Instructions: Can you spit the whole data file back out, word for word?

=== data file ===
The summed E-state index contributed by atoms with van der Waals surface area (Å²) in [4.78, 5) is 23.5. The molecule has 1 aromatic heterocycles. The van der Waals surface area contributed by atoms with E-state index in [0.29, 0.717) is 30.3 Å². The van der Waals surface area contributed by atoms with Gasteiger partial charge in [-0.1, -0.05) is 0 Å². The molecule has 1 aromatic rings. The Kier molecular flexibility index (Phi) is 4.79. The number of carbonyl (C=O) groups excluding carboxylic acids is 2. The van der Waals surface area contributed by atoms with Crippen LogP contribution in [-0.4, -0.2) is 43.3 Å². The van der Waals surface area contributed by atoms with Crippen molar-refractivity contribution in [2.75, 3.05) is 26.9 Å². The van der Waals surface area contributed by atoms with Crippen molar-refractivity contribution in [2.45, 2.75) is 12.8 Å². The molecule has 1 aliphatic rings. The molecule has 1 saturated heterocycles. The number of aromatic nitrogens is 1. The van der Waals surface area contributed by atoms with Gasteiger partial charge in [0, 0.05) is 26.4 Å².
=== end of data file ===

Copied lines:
The summed E-state index contributed by atoms with van der Waals surface area (Å²) in [4.78, 5) is 23.5. The molecule has 1 aromatic heterocycles. The van der Waals surface area contributed by atoms with E-state index in [0.29, 0.717) is 30.3 Å². The van der Waals surface area contributed by atoms with Gasteiger partial charge in [-0.1, -0.05) is 0 Å². The molecule has 1 aromatic rings. The Kier molecular flexibility index (Phi) is 4.79. The number of carbonyl (C=O) groups excluding carboxylic acids is 2. The van der Waals surface area contributed by atoms with Crippen LogP contribution in [-0.4, -0.2) is 43.3 Å². The van der Waals surface area contributed by atoms with Crippen molar-refractivity contribution in [2.75, 3.05) is 26.9 Å². The van der Waals surface area contributed by atoms with Crippen molar-refractivity contribution in [2.45, 2.75) is 12.8 Å². The molecule has 1 aliphatic rings. The molecule has 1 saturated heterocycles. The number of aromatic nitrogens is 1. The van der Waals surface area contributed by atoms with Gasteiger partial charge in [0, 0.05) is 26.4 Å².